Thank you to everyone who attended "IABC SoCal's Happy Hour: Build Your Network and Share Tips and Tricks for Succeeding in the Coronavirus Job Market” on September 10.
Karen Trachtenberg, an IABCLA board member, led the conversation. Karen’s worked across several industries, so she’s gone through a job search or two. Here are her thoughts:
1. Expectations: it’s best to know exactly the type of role you want before you begin your search, as a blanket approach probably isn’t going to land you your dream job. If, for example, you’d like to do social media for Formula 1, then drive in that direction.
2. Online Presence: make sure your social media looks and sounds professional. This is especially true of LinkedIn, as it’s a place for business communication and not personal politics. Also, leave the photos of you at a raging kegger back at college!
3. Associations: look for any and all networking opportunities — it’s worth your time if you make just one genuine connection with another person. (Karen: “Make friend. Get job.”) In addition to IABCLA, comms folks in the Southland can get involved in Social Media Club LA, PRSA Los Angeles, and a host of similar groups. Given the pandemic, many of these organizations have virtual networking sessions so a long drive to and from a venue doesn’t need to be a consideration — at least until COVID is over.
4. Recruiters: it could be worth the money to pay a headhunter who’s had demonstrated success to help you in your search. He/she may have the contacts, know-how, and industry insights to land you a position.
5. Introductions: be proactive! When you meet someone new, ask them for an introduction to another person in your career area. Most people genuinely want to assist others, so they’ll probably be happy to put you in touch with their colleagues.
6. Cover Letters:
A. Short: keep your cover letters brief at less than a page. In fact, Karen typically keeps hers to two or three paragraphs.
B. Unique: mention something in the document that’s not on your resume — you don’t want your cover letter to be a repeat of your CV.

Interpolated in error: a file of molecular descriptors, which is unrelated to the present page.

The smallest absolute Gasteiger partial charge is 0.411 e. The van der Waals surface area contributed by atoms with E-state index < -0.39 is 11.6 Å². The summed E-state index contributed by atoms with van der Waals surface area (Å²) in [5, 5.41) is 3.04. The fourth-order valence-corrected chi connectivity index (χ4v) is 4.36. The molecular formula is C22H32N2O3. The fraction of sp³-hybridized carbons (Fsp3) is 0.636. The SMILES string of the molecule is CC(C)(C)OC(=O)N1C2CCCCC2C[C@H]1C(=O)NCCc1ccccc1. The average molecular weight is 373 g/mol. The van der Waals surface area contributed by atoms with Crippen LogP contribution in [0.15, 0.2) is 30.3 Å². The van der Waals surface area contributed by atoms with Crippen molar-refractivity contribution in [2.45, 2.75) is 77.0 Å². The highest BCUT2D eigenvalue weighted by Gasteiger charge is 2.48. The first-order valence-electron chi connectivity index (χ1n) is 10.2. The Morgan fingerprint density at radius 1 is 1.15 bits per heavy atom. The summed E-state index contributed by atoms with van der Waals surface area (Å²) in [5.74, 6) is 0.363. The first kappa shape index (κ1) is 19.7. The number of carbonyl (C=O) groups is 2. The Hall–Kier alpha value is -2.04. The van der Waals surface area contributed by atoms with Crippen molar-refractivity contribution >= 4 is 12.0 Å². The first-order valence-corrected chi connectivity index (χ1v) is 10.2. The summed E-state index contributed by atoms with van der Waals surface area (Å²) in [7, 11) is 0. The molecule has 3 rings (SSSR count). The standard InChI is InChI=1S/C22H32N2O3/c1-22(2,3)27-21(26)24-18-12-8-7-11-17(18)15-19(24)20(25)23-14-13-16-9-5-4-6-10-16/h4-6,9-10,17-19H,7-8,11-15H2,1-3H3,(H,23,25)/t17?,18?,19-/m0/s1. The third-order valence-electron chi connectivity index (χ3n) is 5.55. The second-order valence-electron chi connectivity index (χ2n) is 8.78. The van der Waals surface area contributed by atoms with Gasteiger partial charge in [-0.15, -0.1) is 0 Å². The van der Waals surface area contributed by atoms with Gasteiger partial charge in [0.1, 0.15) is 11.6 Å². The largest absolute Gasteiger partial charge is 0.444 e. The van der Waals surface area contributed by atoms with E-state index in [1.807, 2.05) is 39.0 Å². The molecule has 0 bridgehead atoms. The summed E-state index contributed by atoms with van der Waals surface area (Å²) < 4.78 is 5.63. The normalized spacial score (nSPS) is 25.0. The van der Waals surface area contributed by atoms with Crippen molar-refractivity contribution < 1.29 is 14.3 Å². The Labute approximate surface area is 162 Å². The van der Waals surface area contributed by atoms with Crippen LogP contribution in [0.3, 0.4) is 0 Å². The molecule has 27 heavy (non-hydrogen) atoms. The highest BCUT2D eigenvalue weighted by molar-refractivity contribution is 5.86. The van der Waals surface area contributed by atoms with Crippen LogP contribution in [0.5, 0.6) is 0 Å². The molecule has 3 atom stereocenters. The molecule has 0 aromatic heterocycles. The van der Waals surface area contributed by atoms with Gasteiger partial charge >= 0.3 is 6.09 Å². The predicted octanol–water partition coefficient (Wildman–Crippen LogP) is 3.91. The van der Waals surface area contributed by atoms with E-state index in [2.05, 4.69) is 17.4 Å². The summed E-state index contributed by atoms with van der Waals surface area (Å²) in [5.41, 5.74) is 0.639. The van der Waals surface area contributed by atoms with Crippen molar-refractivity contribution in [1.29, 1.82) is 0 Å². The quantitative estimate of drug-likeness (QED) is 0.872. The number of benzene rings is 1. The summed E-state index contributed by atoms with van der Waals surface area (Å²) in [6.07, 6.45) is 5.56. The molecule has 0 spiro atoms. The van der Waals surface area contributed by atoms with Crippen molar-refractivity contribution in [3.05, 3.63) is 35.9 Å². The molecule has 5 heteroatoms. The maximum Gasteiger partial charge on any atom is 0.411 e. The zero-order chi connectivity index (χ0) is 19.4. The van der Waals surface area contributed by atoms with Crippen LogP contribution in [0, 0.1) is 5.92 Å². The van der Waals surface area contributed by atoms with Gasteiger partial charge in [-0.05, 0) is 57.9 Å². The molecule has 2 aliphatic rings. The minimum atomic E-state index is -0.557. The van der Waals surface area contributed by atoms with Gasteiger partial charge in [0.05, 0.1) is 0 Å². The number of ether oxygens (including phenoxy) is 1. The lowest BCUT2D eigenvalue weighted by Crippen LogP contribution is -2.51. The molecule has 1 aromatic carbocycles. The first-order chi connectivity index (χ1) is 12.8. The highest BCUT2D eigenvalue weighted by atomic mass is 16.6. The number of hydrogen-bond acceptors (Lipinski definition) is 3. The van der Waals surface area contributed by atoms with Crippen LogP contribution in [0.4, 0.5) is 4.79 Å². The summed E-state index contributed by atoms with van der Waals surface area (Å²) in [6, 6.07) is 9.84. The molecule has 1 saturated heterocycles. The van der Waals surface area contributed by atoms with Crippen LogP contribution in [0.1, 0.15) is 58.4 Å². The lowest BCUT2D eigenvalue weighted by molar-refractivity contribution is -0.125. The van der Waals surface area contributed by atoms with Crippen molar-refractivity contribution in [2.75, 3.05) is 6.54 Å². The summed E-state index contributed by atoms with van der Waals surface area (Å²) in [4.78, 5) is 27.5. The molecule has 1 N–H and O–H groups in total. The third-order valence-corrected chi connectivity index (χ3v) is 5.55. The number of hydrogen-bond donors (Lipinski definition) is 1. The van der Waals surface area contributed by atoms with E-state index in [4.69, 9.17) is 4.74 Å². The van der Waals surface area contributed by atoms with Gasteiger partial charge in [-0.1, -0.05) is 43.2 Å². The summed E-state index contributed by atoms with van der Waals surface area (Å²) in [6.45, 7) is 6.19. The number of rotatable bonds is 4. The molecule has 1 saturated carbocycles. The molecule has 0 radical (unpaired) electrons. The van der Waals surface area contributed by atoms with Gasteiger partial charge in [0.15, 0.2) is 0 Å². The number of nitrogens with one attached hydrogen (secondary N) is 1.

C. Tailor: adapt your resume and cover letter to each position.
D. Writing: be sure to show off your writing skills if you’re a communicator.
A. Premium: paying for the platform’s premium service is a good investment as it can provide information and analysis to assist you in your search.
B. Groups: join LinkedIn groups aligned with your interests and participate in discussions, as it could help you stand out and draw the attention of employers.
C. Video: a personal video is another way to draw attention to yourself. Some folks now have short recordings in their profile summarizing who they are and what they do — a cover letter or an “elevator pitch” of another sort.
D. Messaging: do cold email others. Sometimes it can be difficult to reach out to folks you don’t know, but just be genuine, honest, and to the point. (“I noticed this opening at your company, and I’d love to contribute! Here’s how I can help…”)
Your advice is much appreciated, Karen!
Please stay up to date on IABCLA by visiting the organization’s website — IABCLA.com — and by following the group on social media: Facebook, LinkedIn, Twitter, and Instagram.
The group will have several happenings this fall, including a new Communications Lab where guests can test out their comms ideas. The kick-off session will be Friday, September 25 at
12 p.m. via Zoom, and you can register by clicking here.
(Note: I’m IABCLA's vice president/president-elect, and I often post updates on chapter happenings.)
I'm Eli Natinsky and I'm a communicator. This blog explores my work and professional interests. I also delve into other topics, including media, marketing, pop culture, and technology.